All things being equal except the cost, the full-size catalog reduces contribution by $45,000. The next question naturally asks if the full-size book could contribute the $45,000, as does the slim-jim. Use the spreadsheet and change the response rate to reflow the scenario until the bottom line is $670,000 as shown in Catalog C.

Moving the response rate from 6.1% to 6.43% doesn’t appear to be a huge leap of faith — or is it? Only your data can decide for you. Your data is critical because the answer swings: If you had 1 million in circ, you’d need an 11% incremental lift in response.

The expense consideration is important, because if you don’t have the extra $45,000 ($0.09 per book), it doesn’t matter what the tradeoffs are between the two sizes.

If you can afford the extra $45,000 but you’re not convinced the incremental sales will materialize with the full-size catalog, you could consider mailing 97,826 more slim-jims (97,826 x $0.46 = $45,000.) This allows for additional circulation and a positive contribution to fulfillment and overhead, even at a 50% drop in response rate!

All creative solutions begin by challenging your assumptions. Always outline a financial scenario to help clear up the budget considerations. Use the data as a tool to help guide decisions, and work with your other departments to ensure agreement prior to proceeding with any changes.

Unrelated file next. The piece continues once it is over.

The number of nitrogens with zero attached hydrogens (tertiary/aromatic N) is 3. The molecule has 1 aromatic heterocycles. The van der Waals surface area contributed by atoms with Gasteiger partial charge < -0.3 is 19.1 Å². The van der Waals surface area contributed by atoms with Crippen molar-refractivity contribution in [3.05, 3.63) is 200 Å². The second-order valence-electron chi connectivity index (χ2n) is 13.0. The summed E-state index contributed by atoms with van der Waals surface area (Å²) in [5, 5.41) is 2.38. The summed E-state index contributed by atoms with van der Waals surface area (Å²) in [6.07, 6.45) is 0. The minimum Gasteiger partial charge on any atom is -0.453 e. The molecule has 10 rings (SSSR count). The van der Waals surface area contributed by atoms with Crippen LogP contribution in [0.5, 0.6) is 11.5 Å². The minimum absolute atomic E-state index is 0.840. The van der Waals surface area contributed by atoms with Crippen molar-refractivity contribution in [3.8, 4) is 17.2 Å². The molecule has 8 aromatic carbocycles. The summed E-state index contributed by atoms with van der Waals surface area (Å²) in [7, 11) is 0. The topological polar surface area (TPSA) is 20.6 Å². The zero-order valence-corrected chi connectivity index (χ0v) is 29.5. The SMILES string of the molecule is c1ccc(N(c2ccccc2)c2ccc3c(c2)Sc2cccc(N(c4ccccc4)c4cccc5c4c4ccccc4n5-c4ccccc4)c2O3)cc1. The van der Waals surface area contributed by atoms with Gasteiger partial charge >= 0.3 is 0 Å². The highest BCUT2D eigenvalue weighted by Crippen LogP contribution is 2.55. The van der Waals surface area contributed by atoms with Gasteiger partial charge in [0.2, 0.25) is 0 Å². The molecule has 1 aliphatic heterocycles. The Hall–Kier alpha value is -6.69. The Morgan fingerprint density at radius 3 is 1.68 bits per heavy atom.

Consultant Gina Valentino is the owner of Hemisphere Marketing.

Slim-jims vs. full size

Slim-jim Full Size Full Size
Circulation 500,000 500,000 500,000
$/bk $3.00 $3.00 $3.00
Net sales $1,500,000 $1,500,000 $1,575,350
AOV $49 $49 $49
Net orders 30,612 30,612 32,150
Response rate 6.1% 6.1% 6.430%
Unit cost $0.46 $0.55 $0.55
Total cost $230,000 $275,000 $275,000
Gross margin 60% $900,000 $900,000 945,210
Contribution to fulfillment and overhead $670,000 $625,000 670,210
50,000 Current prospect mailing
0.500% Current prospect response rate
250 Expected orders
24 Orders needed to cover $2,000 expense
274 Revised total orders
0.548% Revised response rate